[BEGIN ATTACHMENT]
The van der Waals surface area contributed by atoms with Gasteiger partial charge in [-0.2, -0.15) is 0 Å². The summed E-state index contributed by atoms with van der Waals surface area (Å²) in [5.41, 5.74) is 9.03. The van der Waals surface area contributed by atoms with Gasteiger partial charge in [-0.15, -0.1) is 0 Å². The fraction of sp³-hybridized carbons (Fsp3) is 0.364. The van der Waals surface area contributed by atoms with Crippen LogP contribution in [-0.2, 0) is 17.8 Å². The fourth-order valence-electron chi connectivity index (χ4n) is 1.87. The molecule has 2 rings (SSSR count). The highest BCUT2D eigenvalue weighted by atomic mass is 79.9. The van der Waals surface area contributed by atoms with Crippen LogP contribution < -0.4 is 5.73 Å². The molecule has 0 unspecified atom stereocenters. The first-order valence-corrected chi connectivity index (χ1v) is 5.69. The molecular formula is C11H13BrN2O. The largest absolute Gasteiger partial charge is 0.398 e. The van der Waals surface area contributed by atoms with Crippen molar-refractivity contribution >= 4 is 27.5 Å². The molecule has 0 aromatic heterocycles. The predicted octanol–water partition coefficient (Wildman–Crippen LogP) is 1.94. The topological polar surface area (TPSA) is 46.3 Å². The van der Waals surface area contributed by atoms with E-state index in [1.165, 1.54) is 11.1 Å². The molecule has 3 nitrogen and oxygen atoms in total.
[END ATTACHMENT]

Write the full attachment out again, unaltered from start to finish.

The van der Waals surface area contributed by atoms with Gasteiger partial charge in [-0.2, -0.15) is 0 Å². The summed E-state index contributed by atoms with van der Waals surface area (Å²) in [5.41, 5.74) is 9.03. The van der Waals surface area contributed by atoms with Gasteiger partial charge in [-0.15, -0.1) is 0 Å². The fraction of sp³-hybridized carbons (Fsp3) is 0.364. The van der Waals surface area contributed by atoms with Crippen LogP contribution in [-0.2, 0) is 17.8 Å². The fourth-order valence-electron chi connectivity index (χ4n) is 1.87. The molecule has 2 rings (SSSR count). The highest BCUT2D eigenvalue weighted by atomic mass is 79.9. The van der Waals surface area contributed by atoms with Crippen LogP contribution < -0.4 is 5.73 Å². The molecule has 0 unspecified atom stereocenters. The first-order valence-corrected chi connectivity index (χ1v) is 5.69. The molecular formula is C11H13BrN2O. The largest absolute Gasteiger partial charge is 0.398 e. The van der Waals surface area contributed by atoms with Crippen molar-refractivity contribution >= 4 is 27.5 Å². The molecule has 0 aromatic heterocycles. The predicted octanol–water partition coefficient (Wildman–Crippen LogP) is 1.94. The topological polar surface area (TPSA) is 46.3 Å². The van der Waals surface area contributed by atoms with E-state index in [1.165, 1.54) is 11.1 Å². The molecule has 3 nitrogen and oxygen atoms in total.